A few minutes later the CENA came in to apllogize, it seems the state inspectors were in the building once again. This puts everyone on edge as the state regularly comes to catch the staff doing infractions against the rules. If the state finds an infraction, the facility gets penalized and possibly the CENAs involved get a reprimand, or worse. Meanwhile the facility constantly hires less CENAs than most of the older CENAs are used toworking with. For the number of residents on this floor the administration now schedules three when they used to schedule four. Some residents are llisted as two person assists, others only one person assist. Personally my rating has been updated from a one person assist to a two person asssist. No one has discussed this change with me, I have had no problems or issues being assisted by one person. When the CENAs get second to assist them, the other CENA usually is a bystander, doing nothing just staying out of the way.

Waiting to do anything until an extra CENA can be rounded up is just a waste of CENA time, which is already short because of scheduling less CENAs than used to be scheduled.

So, my shower was administratively changed to a bed bath, if that would be alright with me. No, I'm not pleased, but what does complaining do, I might not get any cleaning at all.

Earlier last week I found that due to bureaucratic bungling, my request for an absentee ballot for the upcoming elections, was mishandled and by the time I straightened it out the time to register to vote in this township had passed. The result is that I am not eligible to vote for the first time in my adult life. I am not pleased with this development.

The food is consistantly unappealing, tasteless, and presented poorly. I am tired of having to always battle to just maintain life somewhat similar to what I used to have. I am tired of always being diminished in nerly every action that I do. The constantly dehumanizing method that I have to stoop to in order to try to make any decisions or to do anything here in this facility is beyond my swiftly ending capacity to tolerate any more.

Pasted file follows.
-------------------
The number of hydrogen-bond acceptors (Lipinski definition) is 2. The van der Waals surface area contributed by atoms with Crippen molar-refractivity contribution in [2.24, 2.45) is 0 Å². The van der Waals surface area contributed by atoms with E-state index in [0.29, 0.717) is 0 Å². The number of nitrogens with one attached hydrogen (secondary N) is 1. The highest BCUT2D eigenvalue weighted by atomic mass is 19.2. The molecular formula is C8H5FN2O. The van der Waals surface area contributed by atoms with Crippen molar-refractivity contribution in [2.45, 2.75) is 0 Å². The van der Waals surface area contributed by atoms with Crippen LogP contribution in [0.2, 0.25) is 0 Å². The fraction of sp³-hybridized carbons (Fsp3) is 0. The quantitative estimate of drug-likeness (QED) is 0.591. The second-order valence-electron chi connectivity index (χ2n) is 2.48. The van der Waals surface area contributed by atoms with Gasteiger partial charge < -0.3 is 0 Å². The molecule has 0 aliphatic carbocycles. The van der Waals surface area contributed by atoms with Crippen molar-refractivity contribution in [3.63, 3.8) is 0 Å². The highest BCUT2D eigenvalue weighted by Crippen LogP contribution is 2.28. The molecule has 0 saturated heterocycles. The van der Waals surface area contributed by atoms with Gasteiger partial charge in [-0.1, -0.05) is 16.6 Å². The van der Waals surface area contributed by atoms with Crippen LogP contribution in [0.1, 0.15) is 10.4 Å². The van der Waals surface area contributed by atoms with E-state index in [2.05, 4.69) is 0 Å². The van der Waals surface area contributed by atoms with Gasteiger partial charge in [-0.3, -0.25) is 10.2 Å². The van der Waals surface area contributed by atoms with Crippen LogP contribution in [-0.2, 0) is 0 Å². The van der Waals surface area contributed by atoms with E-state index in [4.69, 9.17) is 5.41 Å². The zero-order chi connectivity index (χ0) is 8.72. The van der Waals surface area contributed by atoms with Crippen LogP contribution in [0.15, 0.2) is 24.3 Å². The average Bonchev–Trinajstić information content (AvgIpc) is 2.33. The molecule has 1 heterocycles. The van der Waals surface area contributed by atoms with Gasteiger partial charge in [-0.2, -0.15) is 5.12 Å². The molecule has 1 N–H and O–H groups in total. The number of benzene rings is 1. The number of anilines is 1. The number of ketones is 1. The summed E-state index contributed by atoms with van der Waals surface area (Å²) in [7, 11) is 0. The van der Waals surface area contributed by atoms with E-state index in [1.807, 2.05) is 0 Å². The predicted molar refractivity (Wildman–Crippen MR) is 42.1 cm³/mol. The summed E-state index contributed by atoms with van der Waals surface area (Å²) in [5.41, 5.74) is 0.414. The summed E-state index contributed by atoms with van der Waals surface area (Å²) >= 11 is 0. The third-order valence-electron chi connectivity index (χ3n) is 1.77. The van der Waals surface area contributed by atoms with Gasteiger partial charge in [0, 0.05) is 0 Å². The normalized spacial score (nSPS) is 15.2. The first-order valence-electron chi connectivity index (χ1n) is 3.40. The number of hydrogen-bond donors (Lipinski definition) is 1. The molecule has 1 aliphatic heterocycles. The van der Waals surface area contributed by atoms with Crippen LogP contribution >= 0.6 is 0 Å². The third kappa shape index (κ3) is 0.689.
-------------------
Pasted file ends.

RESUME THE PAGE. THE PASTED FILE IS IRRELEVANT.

Before when I had to deal with unintelegence or stubbornly held ideas and behaviors, I would just leave the fools to sit in their own backwardness. Now, I can't leave. I have to remain a captive of that same stupidity as it plays out around me and effects nearly everything I do or receive. This is not a very caring thing to do to people. It is a kind of bullying, keeping at someone until they no longer speak up and give their response to the treatment they are receiving. I am tired of speaking up, pointing out how the style of help is not helpful, or appreciated. But they never stop, or learn from the things I point out to them. The onslaught just keeps coming, it is so misguided, but they don't understand or try to see another's point of view.

It is easy to see that the staf here for the most part has no idea how to deal with the likes of me. I don't act like the other residents with their dimentias, or stroke inhibeted minds. But that is the treatment that is used on me, speaking to me slowly as if I need the extra time to make sense of what is being said to me. Its insulting, I can see all to clearly what they are saying. I can also see deeper than they can that they would rather continue treating me in the fashion the administration sets, rather than stand up for the better way to treat residents because they are afraid of losing their job. People are not units or the resident in bed number so and so, they are persons and should be treated as such.

Things are not going so well here in Nannyland.

Sunday, October 5, 2014

Leaf memories, too many leaves remembered

5 October 2014

Just a few of the varmints

Ah yes, the ubiquitous leaf blower, a special tool developed too late for my leaf raking experiences. As a kid the adults in my life had an idea of unique labor designated for children of my age. My grandparents owned a cottage at the lake. This was a summer home purchased as a leisure recreational building for members of the family to use for recreation, no one lived there, although everyone had spent the night there at least once. Everyone had special memories for this place.